DISTRIBUTION OF ENERGY WITHIN THE OVEN

                   
WAVE DISTRIBUTION:
            The microwave energy produced by the magnetron is fed to the oven cavity through a waveguide. The waveguide shape and size is designed to enable the energy to be transferred with very little loss. When entering the cavity, the energy will, if left unmodified set up 'Standing Waves'. These standing waves are produced by reflected energy from the wall, floor and ceiling of the cavity. A regular pattern is established, with energy present along the standing waves.  Some areas within the cavity will have no microwave energy present.

                                                   The difference in energy levels throughout the cavity, caused by the standing waves, would produce uneven heating of the food during the cooking process. However, there are two main ways in which this problem can be alleviated. That is by using either a mode stirrer system, or by the use of a turntable.

 THE TURNTABLE:
                                                    This method leaves the heating pattern produced by the cavity design unaltered. The food is placed on a turntable during cooking, the turntable is rotated so that all parts of the food pass through several standing waves of energy during each rotation of the turntable.
                                                    The most effective way of using a turntable system is to place the food close to the outside of the turntable allowing the maximum travel through the standing wave energy field.  Note that if food is placed too near to the edge of the turntable, it may become unbalanced and not rotate correctly.
                                                    
MODE STIRRERS:
                                   Mode stirrers, stirrer fans and devices known as rotating antennae, work in such a way as to constantly change the energy wave pattern within the cavity during the cooking process; These units are made of materials that will reflect microwave energy. Therefore when they are placed in the energy field and made to spin, they will randomly affect the pattern. This sets up a continuously changing energy field in the cavity. These devices are usually motor driven, but can be air driven, usually the food remains static within the cavity.

                                       Sharp microwave ovens for domestic use employ the turntable method to produce even cooking, whereas microwave ovens designed for commercial use generally incorporate mode stirrers. Commercial ovens also use two magnetrons, which gives a double advantage of more power with two heating patterns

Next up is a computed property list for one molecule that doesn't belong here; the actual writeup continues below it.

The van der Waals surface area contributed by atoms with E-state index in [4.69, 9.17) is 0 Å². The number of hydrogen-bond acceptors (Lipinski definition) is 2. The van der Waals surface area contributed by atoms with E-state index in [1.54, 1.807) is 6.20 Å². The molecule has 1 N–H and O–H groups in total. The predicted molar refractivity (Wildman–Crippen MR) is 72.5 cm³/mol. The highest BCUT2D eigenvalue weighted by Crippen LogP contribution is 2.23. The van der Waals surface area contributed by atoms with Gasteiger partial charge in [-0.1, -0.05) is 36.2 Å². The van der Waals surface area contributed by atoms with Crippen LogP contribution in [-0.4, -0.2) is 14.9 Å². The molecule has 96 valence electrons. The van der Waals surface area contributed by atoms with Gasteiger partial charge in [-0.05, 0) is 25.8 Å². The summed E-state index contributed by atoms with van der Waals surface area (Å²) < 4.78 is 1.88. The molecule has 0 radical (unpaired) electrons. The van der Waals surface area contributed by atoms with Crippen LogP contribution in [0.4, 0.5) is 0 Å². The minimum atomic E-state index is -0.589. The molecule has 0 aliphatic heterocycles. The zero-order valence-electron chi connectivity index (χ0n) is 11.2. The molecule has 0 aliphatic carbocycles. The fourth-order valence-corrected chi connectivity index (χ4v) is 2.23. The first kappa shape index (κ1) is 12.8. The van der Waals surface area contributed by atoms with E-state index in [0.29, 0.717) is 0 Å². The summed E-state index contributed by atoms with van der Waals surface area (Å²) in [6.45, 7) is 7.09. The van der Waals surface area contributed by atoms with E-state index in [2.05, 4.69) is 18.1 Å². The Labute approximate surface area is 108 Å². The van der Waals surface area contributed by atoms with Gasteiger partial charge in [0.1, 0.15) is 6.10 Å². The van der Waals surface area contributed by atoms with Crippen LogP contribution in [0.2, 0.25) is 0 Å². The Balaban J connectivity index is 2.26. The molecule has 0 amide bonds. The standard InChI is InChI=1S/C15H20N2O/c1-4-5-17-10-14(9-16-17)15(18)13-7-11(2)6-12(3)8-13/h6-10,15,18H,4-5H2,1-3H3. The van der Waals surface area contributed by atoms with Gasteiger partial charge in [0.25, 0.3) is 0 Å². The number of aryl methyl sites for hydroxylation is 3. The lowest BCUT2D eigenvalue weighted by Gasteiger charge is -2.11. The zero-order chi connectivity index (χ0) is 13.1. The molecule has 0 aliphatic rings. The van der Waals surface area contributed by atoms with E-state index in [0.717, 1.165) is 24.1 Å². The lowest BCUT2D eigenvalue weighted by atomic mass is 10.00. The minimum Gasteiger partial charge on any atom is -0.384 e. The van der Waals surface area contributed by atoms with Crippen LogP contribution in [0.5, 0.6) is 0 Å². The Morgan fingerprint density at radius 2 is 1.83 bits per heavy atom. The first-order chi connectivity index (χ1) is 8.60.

The magnetron, waveguide and cavity can be thought of as a 'matched' or 'tuned' circuit. The oven cavity is a multi-mode cavity resonator, designed to resonate at the frequency generated by the magnetron. The whole system requires a load to work into. So when running a microwave oven in the cook condition, there should always be at least a small load in the cavity. The most convenient load is probably a glass of water, this will enable the oven to be run long enough to carry out most tests.

                                            If an oven is run for any length of time without a load, then the magnetron will be stressed. This is caused by a back heating effect, and if left too long, eventual damage causing low output will result. Modern magnetrons are fairly tolerant of the no load condition, so a sudden catastrophic failure is unlikely, however the effective life expectancy could be greatly reduced.

                                           Another way in which a magnetron may be damaged is by the use of an excessive amount of metal foil or large metal utensils within the oven cavity. The effect can be that energy is reflected back to the magnetron where it will be dissipated as heat. Small amounts of foil can be tolerated, as called for in certain recipe books, and devices such as temperature probes, which are part metal in their construction.

                                           It should be remembered though, when using metal in an oven to keep it well away from the cavity walls. if metal objects are placed in the energy field and then come close to an earthed surface, arcing will occur and the surface of the metal could be marked. In the case of the temperature probe, it could be rendered inoperative. Metal racks and turntables, designed for use in the cavity, have good insulation or make good contact each other, e.g. the metal rack and metal turntable tray used in convection ovens. Therefore arcing does not occur. 

                                            The life expectancy of a magnetron is approximately 2000 hours. Which equates to about seven years of use by the average customer. Therefore it is expected that most magnetrons will last for the lifetime of the oven.
CAVITY AND WAVEGUIDE PRACTICAL PROBLEMS:
  • A motor usually rotates mode stirrers and turntables and therefore occasional motor failure is possible.
  • It should be noted that the turntable motor is asymmetric, which means that it is possible for the motor to turn in either a clockwise or anticlockwise direction
  • The oven should not be operated with a damaged waveguide cover or with the cover removed. In these situations food splashes could enter the waveguide, causing arcing and eventually corrosion. The result is that a new cavity is required to remedy the problem.
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